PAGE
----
Fondues are the perfect foil for winter blues, something gooey and melted wrapped around almost anything that we can dip or stick a fork into. For Pacific Northwesterners today is the year’s shortest day, longest night. Winter Solstice. Although we don’t dance around maypoles in chiffon, we do we have seasonal food rituals and celebrations having to do with the cold and dark, among them fondue.
We’re grateful for an excuse to dip winter vegetables like carrots, cauliflower, cabbage, fennel, potatoes and squash into almost any sauce, especially melted cheese; fruit and cookies into chocolate. I feel better just thinking about it. So the other day I did get to thinking about it, and thinking about it and thinking about it and I couldn’t stop. I headed for the thrift shop looking for fondue-making apparatus, and was determined to concoct my own even if I came away empty handed. I would melt whatever I could get my hands on and dip away. But naturally, what I could get my hands on were cheese and chocolate.
Turned out that I borrowed a fondue set from my sister-in-law, Deb. If you’re so inclined check around – fondue sets are out there in thrift shops. Brand new is an option of course. Not frivolous kitchen paraphernalia, if you love fondue, i.e. melted cheese, there’s good reason for the official set. Off heat, cheese and chocolate begin to congeal within a few minutes, drastically altering the silky pleasure of the perfect melt. If you’re dying for fondue right this minute and don’t have the equipment, it’s possible to serve prepared fondue in a bowl and reheat contents in a microwave as needed . . . serve fondue in an oven- or hot water-warmed bowl placed in a hot water bath . . . or, just stand around the stove and go for it.
However you get there, fondue sets the mood for cozy coffee table tête-à-têtes with friends and lovers gathered around, merrily dipping into melted whatever. There should be candle or firelight. It could be a savory reduced and thickened broth with bread or roasted vegetables as the dipping medium. It could be the classics like cheese and chocolate. It could be mostly local by using locally produced cheese and chocolate, a Washington white wine, and so on. Quick to prepare, savor it slowly.
Cheese Fondue Appetizer
Coarsely grate 2 1/2 – 3 C Gruyere cheese, mix with 2 T cornstarch and set aside/ Rub the inside of a saucepan generously with a clove of garlic/ In saucepan bring 1 1/4 C white wine, 2 T lemon, 2 T Kirsch or Calvados (optional) to simmer/ Simmer for 2 minutes/ Add cheese, turn heat down and stir until it’s all combined.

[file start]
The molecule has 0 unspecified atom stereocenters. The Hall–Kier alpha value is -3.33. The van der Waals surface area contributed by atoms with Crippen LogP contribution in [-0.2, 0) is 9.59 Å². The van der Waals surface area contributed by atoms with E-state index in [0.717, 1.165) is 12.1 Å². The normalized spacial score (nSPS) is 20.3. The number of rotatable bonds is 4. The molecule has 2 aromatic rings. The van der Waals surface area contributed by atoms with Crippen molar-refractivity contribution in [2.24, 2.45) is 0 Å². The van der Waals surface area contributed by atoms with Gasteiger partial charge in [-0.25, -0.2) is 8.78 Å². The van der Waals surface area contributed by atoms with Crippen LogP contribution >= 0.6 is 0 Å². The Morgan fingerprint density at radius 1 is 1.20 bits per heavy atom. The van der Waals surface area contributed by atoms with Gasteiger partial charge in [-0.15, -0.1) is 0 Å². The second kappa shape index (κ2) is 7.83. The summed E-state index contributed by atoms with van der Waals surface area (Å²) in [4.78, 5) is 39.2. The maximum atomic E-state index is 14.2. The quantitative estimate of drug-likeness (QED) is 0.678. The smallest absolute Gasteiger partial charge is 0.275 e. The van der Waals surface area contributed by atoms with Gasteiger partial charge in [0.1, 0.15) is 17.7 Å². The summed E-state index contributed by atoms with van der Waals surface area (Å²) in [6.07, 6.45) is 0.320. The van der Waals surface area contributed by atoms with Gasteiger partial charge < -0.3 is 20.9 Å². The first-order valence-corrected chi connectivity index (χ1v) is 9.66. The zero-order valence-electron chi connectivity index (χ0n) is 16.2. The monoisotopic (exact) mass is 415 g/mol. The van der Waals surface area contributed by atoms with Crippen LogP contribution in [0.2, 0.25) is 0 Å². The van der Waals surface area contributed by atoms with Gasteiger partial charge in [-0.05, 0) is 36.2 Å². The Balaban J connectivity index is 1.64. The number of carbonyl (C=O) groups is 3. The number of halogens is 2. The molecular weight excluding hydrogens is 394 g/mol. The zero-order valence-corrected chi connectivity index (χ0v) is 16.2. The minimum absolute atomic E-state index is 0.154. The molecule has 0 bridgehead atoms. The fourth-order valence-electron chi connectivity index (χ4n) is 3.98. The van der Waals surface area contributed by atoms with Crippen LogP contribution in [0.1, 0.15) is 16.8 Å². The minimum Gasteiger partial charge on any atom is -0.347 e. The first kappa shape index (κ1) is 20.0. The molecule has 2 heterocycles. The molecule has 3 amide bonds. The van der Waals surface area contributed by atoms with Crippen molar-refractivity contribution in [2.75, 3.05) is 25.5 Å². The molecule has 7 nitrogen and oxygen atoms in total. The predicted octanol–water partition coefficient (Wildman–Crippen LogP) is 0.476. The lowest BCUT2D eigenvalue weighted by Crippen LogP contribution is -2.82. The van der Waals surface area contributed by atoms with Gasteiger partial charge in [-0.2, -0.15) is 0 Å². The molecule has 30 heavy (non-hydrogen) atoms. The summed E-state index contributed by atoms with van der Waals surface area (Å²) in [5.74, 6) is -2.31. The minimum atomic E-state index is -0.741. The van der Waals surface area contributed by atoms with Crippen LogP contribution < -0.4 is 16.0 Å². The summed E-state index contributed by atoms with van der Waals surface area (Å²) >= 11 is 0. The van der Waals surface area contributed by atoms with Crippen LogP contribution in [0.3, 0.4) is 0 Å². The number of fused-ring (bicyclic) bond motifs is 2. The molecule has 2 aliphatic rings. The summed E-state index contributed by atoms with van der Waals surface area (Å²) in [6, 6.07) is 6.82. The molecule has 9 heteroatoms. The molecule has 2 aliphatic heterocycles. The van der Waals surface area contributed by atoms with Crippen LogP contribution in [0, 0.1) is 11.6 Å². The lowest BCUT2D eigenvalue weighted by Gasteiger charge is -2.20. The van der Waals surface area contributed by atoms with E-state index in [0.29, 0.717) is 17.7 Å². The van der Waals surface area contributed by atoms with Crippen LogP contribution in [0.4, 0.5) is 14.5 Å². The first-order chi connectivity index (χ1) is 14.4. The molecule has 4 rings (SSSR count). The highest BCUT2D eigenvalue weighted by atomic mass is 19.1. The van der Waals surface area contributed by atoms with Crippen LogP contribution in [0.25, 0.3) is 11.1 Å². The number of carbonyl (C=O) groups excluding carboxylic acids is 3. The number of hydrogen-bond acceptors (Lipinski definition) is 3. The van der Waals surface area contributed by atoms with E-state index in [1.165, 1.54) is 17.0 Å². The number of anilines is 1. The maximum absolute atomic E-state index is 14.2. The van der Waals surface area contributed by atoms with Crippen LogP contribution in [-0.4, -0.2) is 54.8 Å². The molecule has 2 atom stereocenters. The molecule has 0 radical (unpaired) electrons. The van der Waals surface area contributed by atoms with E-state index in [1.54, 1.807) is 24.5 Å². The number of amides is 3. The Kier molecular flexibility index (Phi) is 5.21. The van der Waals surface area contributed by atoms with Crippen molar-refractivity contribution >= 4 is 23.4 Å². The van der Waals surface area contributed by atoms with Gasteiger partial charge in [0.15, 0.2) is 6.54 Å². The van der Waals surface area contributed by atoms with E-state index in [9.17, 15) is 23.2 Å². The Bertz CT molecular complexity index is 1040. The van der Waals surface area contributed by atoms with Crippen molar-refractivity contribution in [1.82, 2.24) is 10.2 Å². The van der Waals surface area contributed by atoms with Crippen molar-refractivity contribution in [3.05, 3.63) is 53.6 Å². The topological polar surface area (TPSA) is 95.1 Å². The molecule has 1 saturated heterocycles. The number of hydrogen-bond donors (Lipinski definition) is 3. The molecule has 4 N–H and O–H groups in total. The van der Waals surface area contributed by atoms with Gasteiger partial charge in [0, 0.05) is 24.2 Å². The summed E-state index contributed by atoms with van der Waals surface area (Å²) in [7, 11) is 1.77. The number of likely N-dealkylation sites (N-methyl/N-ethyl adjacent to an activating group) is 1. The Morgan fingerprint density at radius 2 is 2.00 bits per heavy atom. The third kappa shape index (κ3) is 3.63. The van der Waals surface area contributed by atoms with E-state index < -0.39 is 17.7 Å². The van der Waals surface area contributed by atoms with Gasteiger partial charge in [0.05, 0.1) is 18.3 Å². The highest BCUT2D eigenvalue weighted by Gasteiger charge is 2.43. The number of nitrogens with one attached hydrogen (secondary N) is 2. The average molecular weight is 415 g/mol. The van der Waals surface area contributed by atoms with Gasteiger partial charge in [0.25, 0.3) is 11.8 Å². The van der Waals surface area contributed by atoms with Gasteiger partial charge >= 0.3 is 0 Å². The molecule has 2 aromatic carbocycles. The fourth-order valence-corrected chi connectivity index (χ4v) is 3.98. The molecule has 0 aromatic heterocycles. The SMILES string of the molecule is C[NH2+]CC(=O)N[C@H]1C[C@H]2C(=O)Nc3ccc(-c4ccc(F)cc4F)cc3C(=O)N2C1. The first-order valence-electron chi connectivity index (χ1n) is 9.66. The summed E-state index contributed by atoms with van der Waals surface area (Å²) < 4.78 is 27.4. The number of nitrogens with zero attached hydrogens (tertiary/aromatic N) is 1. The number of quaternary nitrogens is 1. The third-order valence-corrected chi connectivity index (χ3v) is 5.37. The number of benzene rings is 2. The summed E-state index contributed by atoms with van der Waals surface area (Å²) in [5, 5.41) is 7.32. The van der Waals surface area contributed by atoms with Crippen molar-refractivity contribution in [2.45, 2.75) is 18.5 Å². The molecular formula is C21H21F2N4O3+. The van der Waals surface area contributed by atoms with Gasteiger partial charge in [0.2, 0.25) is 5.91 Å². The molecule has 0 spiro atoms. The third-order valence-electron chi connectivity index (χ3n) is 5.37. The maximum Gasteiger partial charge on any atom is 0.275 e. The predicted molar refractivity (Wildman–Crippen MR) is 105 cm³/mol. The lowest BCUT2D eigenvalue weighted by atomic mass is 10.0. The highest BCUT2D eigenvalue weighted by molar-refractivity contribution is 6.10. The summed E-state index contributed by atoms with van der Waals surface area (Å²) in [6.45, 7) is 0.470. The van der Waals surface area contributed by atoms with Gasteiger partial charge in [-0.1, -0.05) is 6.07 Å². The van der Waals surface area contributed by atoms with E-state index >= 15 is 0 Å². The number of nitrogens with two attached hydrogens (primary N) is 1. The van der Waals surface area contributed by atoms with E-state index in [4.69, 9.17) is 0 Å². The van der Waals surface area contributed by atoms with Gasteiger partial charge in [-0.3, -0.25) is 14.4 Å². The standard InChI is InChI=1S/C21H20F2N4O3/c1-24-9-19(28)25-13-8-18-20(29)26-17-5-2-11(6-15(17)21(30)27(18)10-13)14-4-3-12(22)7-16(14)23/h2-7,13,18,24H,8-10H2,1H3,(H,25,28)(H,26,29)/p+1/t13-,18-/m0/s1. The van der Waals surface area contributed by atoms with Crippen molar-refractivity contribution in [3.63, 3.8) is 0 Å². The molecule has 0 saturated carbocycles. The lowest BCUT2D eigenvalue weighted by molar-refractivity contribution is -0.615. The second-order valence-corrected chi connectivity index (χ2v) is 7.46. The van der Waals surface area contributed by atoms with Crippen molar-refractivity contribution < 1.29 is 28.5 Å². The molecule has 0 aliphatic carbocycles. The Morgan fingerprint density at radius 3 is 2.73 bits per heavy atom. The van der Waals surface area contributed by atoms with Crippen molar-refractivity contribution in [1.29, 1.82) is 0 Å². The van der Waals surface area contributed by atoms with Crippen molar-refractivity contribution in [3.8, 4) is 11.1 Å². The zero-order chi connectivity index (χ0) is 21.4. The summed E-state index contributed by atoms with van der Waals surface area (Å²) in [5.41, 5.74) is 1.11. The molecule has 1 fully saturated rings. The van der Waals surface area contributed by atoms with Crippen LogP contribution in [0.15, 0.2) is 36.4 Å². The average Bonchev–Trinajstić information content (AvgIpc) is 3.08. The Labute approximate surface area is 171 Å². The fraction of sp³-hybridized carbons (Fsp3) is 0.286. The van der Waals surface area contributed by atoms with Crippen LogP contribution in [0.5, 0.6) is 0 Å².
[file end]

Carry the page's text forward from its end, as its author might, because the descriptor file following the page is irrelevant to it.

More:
Pour fondue into pot with Sterno, low level flammable heat source, lit and in place, or into a microwavable bowl for reheating. Serve immediately with pieces of sturdy bread, apple, pear, lightly steamed broccoli or cauliflower, squash, fennel, tortellini, breadsticks . . . add tomato salsa to the cheese melt. With fondue, like salad dressing, once you have the basic structure there are myriad possibilities for variation. Lots of cheese, 3 cups or so, 2 tablespoon of cornstarch or flour, 1 1/4 – 1/1/2 C white wine, a garlic-rubbed pot, a pinch of nutmeg or paprika, a splash of Kirsch if you like, and heat for melting – the basic formula. Though fondue was invented, perhaps out of necessity, using white wine, Gruyere and bread, use some Gruyere and whatever else is in the fridge.
The following fondue recipes, just their names, inspire invention:
Three-Cheese Fondue with Tomato Chutney
Onion Cheese Fondue
Chipotle Cheese Fondue
Garlic Cheese Fondue
Crab and Cheddar Fondue
Blue Cheese Fondue
Mexican and Pizza Fondues
Roasted Pepper and Goat Cheese Fondue
You get the picture. Add cinnamon and sugar to Brie and you have a dessert fondue. And, there’s always chocolate.
So easy, and again there’s a pretty standard approach which can be embellished to suit your own fancy. Just chocolate and whipping cream. Start there.
Heat the whipping cream to barely simmering (3/4 C), add chopped or grated dark chocolate (2 C), turn heat to low, stir until it’s combined and it’s ready. Several sources suggest no more than 64% cacao content. Theo, Fran’s or Dilettante are excellent sources of locally produced chocolate. Add more or less cream or chocolate as needed, a splash of cognac or brandy, chopped nuts, vanilla, a tablespoon of espresso, stand around the stove and dip away, or pour chocolate into a fondue pot, settle into a candlelit corner and take your time. Almost anything is dippable, especially pound cake, biscotti, marshmallows, graham crackers, dried fruits, bananas, apple, pear, strawberries when in season . . .
It’s the season for giving and Seattle Youth Garden Works is a cause worth supporting. Seattle Youth Garden Works has provided essential garden-based job training programs for Greater Seattle’s homeless and at-risk youth since 1995.
Baby it’s cold outside, and dark. This poem by Philip Larkin expresses the turn of seasons and *winter’s quiet secret.
Lambs that learn to walk in snow
When their bleating clouds the air
Meet a vast unwelcome, know
Nothing but a sunless glare.
Newly stumbling to and fro
All they find, outside the fold,
Is a wretched width of cold.
As they wait beside the ewe,
Her fleeces wetly caked, there lies
Hidden round them, waiting too,
Earth’s immeasurable surprise.
They could not grasp it if they knew,
What so soon will wake and grow
Utterly unlike the snow.